Using LCD touch-screens to gather words

Now it’s the new university year I’m beginning to get requests on social media to fill in surveys for people’s university research projects. I don’t mind filling in a survey if it’s about something I’m interested in and I have some time to kill. So when I saw this article on the New Scientist page about the use of large LCD touch-screens placed on busy streets for gathering data, I thought it was a great idea! People can kill time by interacting with the screens and giving useful data. Online I’m not going to search for surveys to fill in, but if I was waiting on a bus stop I probably would.

The main use that interested me is the possibility of using the screens to gather words and people’s emotions about the location. These could then be used to select relevant content for the screens. This article reminds me of a link I posted about a few weeks ago about the use of tweets to map emotions in New York. We can then properly connect a place with people’s information. While online crowdsourcing can gather keywords about a general area, I think that the use of the screens actually on that location might give more precise keywords and allow us to gather words about how people see the area then, rather than how they remember it.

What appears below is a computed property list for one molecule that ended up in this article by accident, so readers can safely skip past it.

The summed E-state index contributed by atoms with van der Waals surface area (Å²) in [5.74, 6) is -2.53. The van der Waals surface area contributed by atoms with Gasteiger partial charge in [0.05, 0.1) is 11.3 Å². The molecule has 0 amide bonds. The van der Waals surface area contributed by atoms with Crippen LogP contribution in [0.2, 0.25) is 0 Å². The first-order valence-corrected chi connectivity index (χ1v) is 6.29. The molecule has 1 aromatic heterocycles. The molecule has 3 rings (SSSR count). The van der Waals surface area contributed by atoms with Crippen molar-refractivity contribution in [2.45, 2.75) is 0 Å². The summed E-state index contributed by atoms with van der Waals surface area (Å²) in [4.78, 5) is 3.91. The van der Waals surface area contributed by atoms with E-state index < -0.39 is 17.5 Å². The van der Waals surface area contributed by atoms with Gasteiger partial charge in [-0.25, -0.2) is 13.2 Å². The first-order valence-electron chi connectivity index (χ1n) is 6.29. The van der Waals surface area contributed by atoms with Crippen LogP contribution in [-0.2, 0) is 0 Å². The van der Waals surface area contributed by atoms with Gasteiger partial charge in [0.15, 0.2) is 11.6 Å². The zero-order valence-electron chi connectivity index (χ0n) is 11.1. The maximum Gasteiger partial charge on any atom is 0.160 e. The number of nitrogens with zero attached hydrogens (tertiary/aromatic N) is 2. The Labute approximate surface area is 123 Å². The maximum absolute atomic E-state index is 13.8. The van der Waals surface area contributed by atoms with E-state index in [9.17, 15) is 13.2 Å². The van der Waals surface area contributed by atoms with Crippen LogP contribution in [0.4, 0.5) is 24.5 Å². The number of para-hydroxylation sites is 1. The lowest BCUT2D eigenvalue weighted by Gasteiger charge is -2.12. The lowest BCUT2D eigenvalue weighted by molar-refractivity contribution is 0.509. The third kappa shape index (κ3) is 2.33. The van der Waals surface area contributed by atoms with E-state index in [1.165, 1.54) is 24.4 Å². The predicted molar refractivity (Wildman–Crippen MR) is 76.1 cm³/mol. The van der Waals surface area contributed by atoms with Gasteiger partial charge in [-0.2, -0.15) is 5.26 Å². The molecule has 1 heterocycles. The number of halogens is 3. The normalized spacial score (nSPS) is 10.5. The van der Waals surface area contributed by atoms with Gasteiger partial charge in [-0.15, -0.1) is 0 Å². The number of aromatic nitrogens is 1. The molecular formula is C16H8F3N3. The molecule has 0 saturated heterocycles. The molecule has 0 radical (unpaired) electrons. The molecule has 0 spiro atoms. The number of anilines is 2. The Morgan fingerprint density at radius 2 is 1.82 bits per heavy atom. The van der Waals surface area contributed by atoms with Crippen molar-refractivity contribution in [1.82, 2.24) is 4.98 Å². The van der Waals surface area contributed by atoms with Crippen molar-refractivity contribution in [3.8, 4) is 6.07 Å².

I was recently on a train with interactive screens that had breaking news stories across the top. One of these news stories was about a huge train crash. Not really something I want to be reminded of when I’m on a train! Because it’s so important to match content to the environment it’s being displayed, I think these touch-screens could be fantastic in giving more precise information about the place and the people who frequent it.

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